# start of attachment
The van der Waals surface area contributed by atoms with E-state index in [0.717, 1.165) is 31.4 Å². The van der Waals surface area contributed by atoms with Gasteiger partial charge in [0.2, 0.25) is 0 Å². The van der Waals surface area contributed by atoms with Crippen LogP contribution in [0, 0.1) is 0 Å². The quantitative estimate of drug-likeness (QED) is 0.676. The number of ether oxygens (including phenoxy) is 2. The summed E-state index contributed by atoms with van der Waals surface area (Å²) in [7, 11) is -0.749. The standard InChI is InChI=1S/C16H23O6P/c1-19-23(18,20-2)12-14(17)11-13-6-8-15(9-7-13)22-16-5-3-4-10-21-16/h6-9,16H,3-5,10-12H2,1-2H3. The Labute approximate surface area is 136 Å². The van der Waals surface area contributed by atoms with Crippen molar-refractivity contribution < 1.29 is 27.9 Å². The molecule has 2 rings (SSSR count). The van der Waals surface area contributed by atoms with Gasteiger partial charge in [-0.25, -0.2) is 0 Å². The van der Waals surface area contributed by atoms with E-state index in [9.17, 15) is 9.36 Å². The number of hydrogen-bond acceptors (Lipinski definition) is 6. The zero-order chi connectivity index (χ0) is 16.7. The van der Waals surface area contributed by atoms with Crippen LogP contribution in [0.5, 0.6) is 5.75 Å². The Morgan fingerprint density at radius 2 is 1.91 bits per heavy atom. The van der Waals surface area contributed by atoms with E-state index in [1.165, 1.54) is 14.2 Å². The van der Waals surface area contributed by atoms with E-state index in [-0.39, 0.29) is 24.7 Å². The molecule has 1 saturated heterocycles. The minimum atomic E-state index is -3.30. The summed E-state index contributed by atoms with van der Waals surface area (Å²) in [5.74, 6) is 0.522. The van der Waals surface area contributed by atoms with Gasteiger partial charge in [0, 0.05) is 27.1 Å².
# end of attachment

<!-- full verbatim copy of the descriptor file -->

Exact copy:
The van der Waals surface area contributed by atoms with E-state index in [0.717, 1.165) is 31.4 Å². The van der Waals surface area contributed by atoms with Gasteiger partial charge in [0.2, 0.25) is 0 Å². The van der Waals surface area contributed by atoms with Crippen LogP contribution in [0, 0.1) is 0 Å². The quantitative estimate of drug-likeness (QED) is 0.676. The number of ether oxygens (including phenoxy) is 2. The summed E-state index contributed by atoms with van der Waals surface area (Å²) in [7, 11) is -0.749. The standard InChI is InChI=1S/C16H23O6P/c1-19-23(18,20-2)12-14(17)11-13-6-8-15(9-7-13)22-16-5-3-4-10-21-16/h6-9,16H,3-5,10-12H2,1-2H3. The Labute approximate surface area is 136 Å². The van der Waals surface area contributed by atoms with Crippen molar-refractivity contribution < 1.29 is 27.9 Å². The molecule has 2 rings (SSSR count). The van der Waals surface area contributed by atoms with Gasteiger partial charge in [-0.25, -0.2) is 0 Å². The van der Waals surface area contributed by atoms with E-state index in [9.17, 15) is 9.36 Å². The number of hydrogen-bond acceptors (Lipinski definition) is 6. The zero-order chi connectivity index (χ0) is 16.7. The van der Waals surface area contributed by atoms with Crippen LogP contribution in [0.5, 0.6) is 5.75 Å². The Morgan fingerprint density at radius 2 is 1.91 bits per heavy atom. The van der Waals surface area contributed by atoms with E-state index in [1.165, 1.54) is 14.2 Å². The van der Waals surface area contributed by atoms with E-state index in [-0.39, 0.29) is 24.7 Å². The molecule has 1 saturated heterocycles. The minimum atomic E-state index is -3.30. The summed E-state index contributed by atoms with van der Waals surface area (Å²) in [5.74, 6) is 0.522. The van der Waals surface area contributed by atoms with Gasteiger partial charge in [0, 0.05) is 27.1 Å².